Neurofeedback as a treatment for Attention-Deficit/Hyperactivity Disorder: A systematic review of evidence for practice
Date of Original Version
Neurofeedback training is being offered with increasing frequency as a treatment for Attention-Deficit/Hyperactivity Disorder (ADHD). School psychologists are in a unique position to educate teachers, parents, students, and others about a variety of disorders including ADHD, and it is important for them to be properly informed about the validity of various treatment approaches. The authors provide a description of neurofeedback as a treatment for ADHD and systematically examine evidence for practice concerning this topic. They identify 14 empirical reports, published between 2004 and 2010, that they retrieved and critically reviewed. Commonly used guidelines regarding empirically supported treatment approaches show that, at present, neurofeedback is not well supported as a treatment for ADHD. The authors discuss suggestions for professional practice aligned with current evidence. Copyright © Taylor & Francis Group, LLC.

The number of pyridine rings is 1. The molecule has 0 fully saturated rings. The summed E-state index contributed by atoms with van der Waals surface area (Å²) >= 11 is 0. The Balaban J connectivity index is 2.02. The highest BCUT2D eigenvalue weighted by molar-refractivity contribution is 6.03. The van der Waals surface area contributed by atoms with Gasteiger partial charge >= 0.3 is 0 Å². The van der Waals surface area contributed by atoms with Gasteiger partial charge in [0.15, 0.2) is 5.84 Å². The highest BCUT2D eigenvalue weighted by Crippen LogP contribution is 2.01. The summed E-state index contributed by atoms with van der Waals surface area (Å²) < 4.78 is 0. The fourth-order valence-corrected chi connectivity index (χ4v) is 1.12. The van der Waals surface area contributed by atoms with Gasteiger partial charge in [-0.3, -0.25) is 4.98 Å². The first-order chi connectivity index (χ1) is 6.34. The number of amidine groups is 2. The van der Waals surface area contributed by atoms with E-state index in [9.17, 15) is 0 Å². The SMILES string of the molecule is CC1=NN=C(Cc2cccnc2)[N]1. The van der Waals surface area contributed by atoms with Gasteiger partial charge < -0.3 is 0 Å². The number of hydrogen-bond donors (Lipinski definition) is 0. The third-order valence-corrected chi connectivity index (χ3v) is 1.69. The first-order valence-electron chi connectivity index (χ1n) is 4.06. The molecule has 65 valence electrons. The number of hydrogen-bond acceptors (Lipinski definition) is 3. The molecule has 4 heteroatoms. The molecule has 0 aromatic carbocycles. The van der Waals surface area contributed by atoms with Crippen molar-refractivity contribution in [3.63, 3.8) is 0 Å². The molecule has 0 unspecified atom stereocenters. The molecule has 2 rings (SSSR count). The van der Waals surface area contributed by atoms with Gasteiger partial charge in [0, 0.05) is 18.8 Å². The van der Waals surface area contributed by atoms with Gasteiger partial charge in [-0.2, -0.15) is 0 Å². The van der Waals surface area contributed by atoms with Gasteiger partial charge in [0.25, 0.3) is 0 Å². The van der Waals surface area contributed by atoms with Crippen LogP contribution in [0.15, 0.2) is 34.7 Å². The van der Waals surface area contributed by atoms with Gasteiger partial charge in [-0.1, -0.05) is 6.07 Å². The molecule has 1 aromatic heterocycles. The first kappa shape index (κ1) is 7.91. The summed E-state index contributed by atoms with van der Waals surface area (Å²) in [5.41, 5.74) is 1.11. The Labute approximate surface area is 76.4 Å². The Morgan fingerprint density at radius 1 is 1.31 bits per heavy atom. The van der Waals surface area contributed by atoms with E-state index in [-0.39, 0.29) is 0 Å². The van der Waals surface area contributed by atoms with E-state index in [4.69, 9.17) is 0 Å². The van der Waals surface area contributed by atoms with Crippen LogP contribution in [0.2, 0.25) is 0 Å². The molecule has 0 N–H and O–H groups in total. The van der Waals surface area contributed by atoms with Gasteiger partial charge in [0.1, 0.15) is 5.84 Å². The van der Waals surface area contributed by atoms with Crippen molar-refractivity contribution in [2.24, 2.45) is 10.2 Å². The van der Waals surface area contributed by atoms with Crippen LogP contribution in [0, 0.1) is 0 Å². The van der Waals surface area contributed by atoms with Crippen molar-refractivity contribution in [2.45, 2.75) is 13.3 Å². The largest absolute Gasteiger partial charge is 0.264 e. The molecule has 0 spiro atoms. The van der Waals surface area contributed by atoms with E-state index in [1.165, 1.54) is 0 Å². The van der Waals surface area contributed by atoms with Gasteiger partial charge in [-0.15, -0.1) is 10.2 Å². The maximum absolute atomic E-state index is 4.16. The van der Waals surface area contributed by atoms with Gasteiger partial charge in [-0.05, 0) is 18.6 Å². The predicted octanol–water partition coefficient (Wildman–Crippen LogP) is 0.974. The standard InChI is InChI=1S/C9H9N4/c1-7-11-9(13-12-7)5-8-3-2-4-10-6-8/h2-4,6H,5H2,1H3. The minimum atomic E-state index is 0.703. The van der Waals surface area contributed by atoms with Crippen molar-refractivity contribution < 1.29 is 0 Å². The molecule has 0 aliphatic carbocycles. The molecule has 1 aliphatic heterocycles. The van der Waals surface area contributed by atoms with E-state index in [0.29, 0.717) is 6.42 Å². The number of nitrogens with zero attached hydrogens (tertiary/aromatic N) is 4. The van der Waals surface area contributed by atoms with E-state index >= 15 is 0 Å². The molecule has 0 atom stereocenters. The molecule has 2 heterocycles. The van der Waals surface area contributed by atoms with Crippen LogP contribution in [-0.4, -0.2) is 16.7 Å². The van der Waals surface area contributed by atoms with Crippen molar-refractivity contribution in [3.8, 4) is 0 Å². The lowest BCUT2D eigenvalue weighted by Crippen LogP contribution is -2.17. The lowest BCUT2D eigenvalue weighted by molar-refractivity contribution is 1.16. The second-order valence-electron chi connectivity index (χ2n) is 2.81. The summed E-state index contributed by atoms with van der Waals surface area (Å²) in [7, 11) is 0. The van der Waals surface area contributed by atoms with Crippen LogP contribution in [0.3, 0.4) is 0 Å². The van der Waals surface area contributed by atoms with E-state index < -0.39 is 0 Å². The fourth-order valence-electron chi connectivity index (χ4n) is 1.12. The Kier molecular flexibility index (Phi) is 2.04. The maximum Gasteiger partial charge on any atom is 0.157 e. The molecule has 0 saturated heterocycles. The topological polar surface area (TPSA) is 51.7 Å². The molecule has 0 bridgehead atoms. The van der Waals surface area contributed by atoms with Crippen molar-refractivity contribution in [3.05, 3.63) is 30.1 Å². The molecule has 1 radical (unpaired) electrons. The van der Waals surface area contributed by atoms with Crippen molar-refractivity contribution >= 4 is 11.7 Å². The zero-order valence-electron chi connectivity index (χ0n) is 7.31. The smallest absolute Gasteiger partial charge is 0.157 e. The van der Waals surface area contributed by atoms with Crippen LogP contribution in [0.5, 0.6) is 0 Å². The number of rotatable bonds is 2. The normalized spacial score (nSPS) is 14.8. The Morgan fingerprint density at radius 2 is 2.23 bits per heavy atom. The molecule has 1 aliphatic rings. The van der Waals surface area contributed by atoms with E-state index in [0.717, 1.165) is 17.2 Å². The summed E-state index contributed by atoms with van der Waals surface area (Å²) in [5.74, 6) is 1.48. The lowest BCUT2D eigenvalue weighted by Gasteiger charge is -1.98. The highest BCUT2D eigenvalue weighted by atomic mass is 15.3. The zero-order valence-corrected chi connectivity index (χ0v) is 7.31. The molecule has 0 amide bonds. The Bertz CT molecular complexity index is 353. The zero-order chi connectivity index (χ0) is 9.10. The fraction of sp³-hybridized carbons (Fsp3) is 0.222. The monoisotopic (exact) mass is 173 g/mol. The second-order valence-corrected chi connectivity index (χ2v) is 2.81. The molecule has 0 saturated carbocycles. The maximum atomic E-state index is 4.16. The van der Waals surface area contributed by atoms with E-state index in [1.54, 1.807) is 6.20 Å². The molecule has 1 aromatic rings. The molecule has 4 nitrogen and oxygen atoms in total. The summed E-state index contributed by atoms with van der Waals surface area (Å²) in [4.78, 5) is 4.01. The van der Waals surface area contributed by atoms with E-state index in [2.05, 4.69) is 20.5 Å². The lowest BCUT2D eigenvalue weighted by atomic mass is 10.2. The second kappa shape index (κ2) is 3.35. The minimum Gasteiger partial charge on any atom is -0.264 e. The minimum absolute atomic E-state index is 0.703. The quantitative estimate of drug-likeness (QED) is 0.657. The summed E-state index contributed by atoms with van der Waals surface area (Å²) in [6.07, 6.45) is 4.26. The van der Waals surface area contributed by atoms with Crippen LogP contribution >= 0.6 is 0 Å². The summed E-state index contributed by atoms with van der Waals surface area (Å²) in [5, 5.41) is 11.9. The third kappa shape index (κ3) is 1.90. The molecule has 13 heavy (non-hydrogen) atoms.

Journal of Applied School Psychology
Willis, W. G., Lisa L. Weyandt, Anna G. Lubiner, and Chelsea D. Schubart. "Neurofeedback as a treatment for Attention-Deficit/Hyperactivity Disorder: A systematic review of evidence for practice." Journal of Applied School Psychology 27, 3 (2011): 201-227. doi:10.1080/15377903.2011.590746.